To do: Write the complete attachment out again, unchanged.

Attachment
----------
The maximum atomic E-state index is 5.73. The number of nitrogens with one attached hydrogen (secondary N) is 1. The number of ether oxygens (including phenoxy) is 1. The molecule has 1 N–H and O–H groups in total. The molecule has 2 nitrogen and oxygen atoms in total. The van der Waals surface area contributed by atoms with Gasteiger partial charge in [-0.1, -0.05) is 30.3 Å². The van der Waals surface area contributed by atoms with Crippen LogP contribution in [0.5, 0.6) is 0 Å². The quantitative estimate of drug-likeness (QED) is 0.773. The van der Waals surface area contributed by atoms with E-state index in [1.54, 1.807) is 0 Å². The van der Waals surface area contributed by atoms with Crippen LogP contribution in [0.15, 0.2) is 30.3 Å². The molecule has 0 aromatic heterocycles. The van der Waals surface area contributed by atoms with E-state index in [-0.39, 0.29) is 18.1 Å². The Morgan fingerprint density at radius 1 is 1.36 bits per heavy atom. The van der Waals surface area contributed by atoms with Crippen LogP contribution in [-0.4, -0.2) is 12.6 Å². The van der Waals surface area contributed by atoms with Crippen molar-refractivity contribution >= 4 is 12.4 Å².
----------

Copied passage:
The maximum atomic E-state index is 5.73. The number of nitrogens with one attached hydrogen (secondary N) is 1. The number of ether oxygens (including phenoxy) is 1. The molecule has 1 N–H and O–H groups in total. The molecule has 2 nitrogen and oxygen atoms in total. The van der Waals surface area contributed by atoms with Gasteiger partial charge in [-0.1, -0.05) is 30.3 Å². The van der Waals surface area contributed by atoms with Crippen LogP contribution in [0.5, 0.6) is 0 Å². The quantitative estimate of drug-likeness (QED) is 0.773. The van der Waals surface area contributed by atoms with E-state index in [1.54, 1.807) is 0 Å². The van der Waals surface area contributed by atoms with Crippen LogP contribution in [0.15, 0.2) is 30.3 Å². The molecule has 0 aromatic heterocycles. The van der Waals surface area contributed by atoms with E-state index in [-0.39, 0.29) is 18.1 Å². The Morgan fingerprint density at radius 1 is 1.36 bits per heavy atom. The van der Waals surface area contributed by atoms with Crippen LogP contribution in [-0.4, -0.2) is 12.6 Å². The van der Waals surface area contributed by atoms with Crippen molar-refractivity contribution >= 4 is 12.4 Å².